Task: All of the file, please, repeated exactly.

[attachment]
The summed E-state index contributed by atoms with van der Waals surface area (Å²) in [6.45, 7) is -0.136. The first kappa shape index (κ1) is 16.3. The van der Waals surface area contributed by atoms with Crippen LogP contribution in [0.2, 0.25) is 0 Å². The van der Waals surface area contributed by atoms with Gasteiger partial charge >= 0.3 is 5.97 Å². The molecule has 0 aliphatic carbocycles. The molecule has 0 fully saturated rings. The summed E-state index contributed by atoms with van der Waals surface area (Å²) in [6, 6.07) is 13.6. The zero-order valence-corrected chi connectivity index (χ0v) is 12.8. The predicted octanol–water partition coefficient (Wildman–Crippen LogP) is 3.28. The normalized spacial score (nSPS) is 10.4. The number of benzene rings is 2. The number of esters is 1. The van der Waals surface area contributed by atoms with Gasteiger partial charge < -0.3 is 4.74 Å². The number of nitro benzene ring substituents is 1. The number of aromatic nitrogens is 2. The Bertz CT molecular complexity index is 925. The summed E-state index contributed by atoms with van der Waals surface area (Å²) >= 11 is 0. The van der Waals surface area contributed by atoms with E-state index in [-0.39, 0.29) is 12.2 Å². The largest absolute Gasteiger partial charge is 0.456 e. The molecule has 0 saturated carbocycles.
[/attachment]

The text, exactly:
The summed E-state index contributed by atoms with van der Waals surface area (Å²) in [6.45, 7) is -0.136. The first kappa shape index (κ1) is 16.3. The van der Waals surface area contributed by atoms with Crippen LogP contribution in [0.2, 0.25) is 0 Å². The van der Waals surface area contributed by atoms with Gasteiger partial charge >= 0.3 is 5.97 Å². The molecule has 0 aliphatic carbocycles. The molecule has 0 fully saturated rings. The summed E-state index contributed by atoms with van der Waals surface area (Å²) in [6, 6.07) is 13.6. The zero-order valence-corrected chi connectivity index (χ0v) is 12.8. The predicted octanol–water partition coefficient (Wildman–Crippen LogP) is 3.28. The normalized spacial score (nSPS) is 10.4. The number of benzene rings is 2. The number of esters is 1. The van der Waals surface area contributed by atoms with Gasteiger partial charge < -0.3 is 4.74 Å². The number of nitro benzene ring substituents is 1. The number of aromatic nitrogens is 2. The Bertz CT molecular complexity index is 925. The summed E-state index contributed by atoms with van der Waals surface area (Å²) >= 11 is 0. The van der Waals surface area contributed by atoms with E-state index in [-0.39, 0.29) is 12.2 Å². The largest absolute Gasteiger partial charge is 0.456 e. The molecule has 0 saturated carbocycles.